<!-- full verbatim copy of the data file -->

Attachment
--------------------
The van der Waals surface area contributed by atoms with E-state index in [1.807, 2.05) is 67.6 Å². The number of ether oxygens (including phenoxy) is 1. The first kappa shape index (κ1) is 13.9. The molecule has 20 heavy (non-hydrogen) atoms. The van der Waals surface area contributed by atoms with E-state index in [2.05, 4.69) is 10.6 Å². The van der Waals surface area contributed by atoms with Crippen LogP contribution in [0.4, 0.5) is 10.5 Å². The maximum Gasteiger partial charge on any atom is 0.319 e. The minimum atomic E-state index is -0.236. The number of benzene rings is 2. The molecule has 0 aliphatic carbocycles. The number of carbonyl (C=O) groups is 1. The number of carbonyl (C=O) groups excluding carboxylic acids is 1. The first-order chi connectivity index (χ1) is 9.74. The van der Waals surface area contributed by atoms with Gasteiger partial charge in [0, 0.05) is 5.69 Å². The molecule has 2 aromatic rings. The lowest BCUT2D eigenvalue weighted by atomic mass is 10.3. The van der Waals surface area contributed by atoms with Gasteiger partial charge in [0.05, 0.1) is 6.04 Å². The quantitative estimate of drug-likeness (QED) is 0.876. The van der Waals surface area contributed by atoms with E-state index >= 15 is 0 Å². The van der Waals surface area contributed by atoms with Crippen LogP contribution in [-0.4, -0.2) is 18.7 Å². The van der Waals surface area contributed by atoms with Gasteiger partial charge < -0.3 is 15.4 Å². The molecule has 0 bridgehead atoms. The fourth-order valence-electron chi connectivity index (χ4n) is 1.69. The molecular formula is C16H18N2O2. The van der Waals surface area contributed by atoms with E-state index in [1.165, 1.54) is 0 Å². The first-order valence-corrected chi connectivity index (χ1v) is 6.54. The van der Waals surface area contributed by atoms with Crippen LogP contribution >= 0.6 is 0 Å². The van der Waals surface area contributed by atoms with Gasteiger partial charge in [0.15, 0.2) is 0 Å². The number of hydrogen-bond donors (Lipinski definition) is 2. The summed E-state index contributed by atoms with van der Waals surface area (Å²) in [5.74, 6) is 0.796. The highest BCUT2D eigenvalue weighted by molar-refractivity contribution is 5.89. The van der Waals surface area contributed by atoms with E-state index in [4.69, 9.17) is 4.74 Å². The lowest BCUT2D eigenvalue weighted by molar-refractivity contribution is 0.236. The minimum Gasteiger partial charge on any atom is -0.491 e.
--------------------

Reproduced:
The van der Waals surface area contributed by atoms with E-state index in [1.807, 2.05) is 67.6 Å². The number of ether oxygens (including phenoxy) is 1. The first kappa shape index (κ1) is 13.9. The molecule has 20 heavy (non-hydrogen) atoms. The van der Waals surface area contributed by atoms with E-state index in [2.05, 4.69) is 10.6 Å². The van der Waals surface area contributed by atoms with Crippen LogP contribution in [0.4, 0.5) is 10.5 Å². The maximum Gasteiger partial charge on any atom is 0.319 e. The minimum atomic E-state index is -0.236. The number of benzene rings is 2. The molecule has 0 aliphatic carbocycles. The number of carbonyl (C=O) groups is 1. The number of carbonyl (C=O) groups excluding carboxylic acids is 1. The first-order chi connectivity index (χ1) is 9.74. The van der Waals surface area contributed by atoms with Gasteiger partial charge in [0, 0.05) is 5.69 Å². The molecule has 2 aromatic rings. The lowest BCUT2D eigenvalue weighted by atomic mass is 10.3. The van der Waals surface area contributed by atoms with Gasteiger partial charge in [0.05, 0.1) is 6.04 Å². The quantitative estimate of drug-likeness (QED) is 0.876. The van der Waals surface area contributed by atoms with E-state index >= 15 is 0 Å². The van der Waals surface area contributed by atoms with Crippen LogP contribution in [-0.4, -0.2) is 18.7 Å². The van der Waals surface area contributed by atoms with Gasteiger partial charge < -0.3 is 15.4 Å². The molecule has 0 bridgehead atoms. The fourth-order valence-electron chi connectivity index (χ4n) is 1.69. The molecular formula is C16H18N2O2. The van der Waals surface area contributed by atoms with E-state index in [1.165, 1.54) is 0 Å². The first-order valence-corrected chi connectivity index (χ1v) is 6.54. The van der Waals surface area contributed by atoms with Crippen LogP contribution >= 0.6 is 0 Å². The van der Waals surface area contributed by atoms with Gasteiger partial charge in [0.15, 0.2) is 0 Å². The number of hydrogen-bond donors (Lipinski definition) is 2. The summed E-state index contributed by atoms with van der Waals surface area (Å²) in [5.74, 6) is 0.796. The highest BCUT2D eigenvalue weighted by molar-refractivity contribution is 5.89. The van der Waals surface area contributed by atoms with E-state index in [4.69, 9.17) is 4.74 Å². The lowest BCUT2D eigenvalue weighted by molar-refractivity contribution is 0.236. The minimum Gasteiger partial charge on any atom is -0.491 e.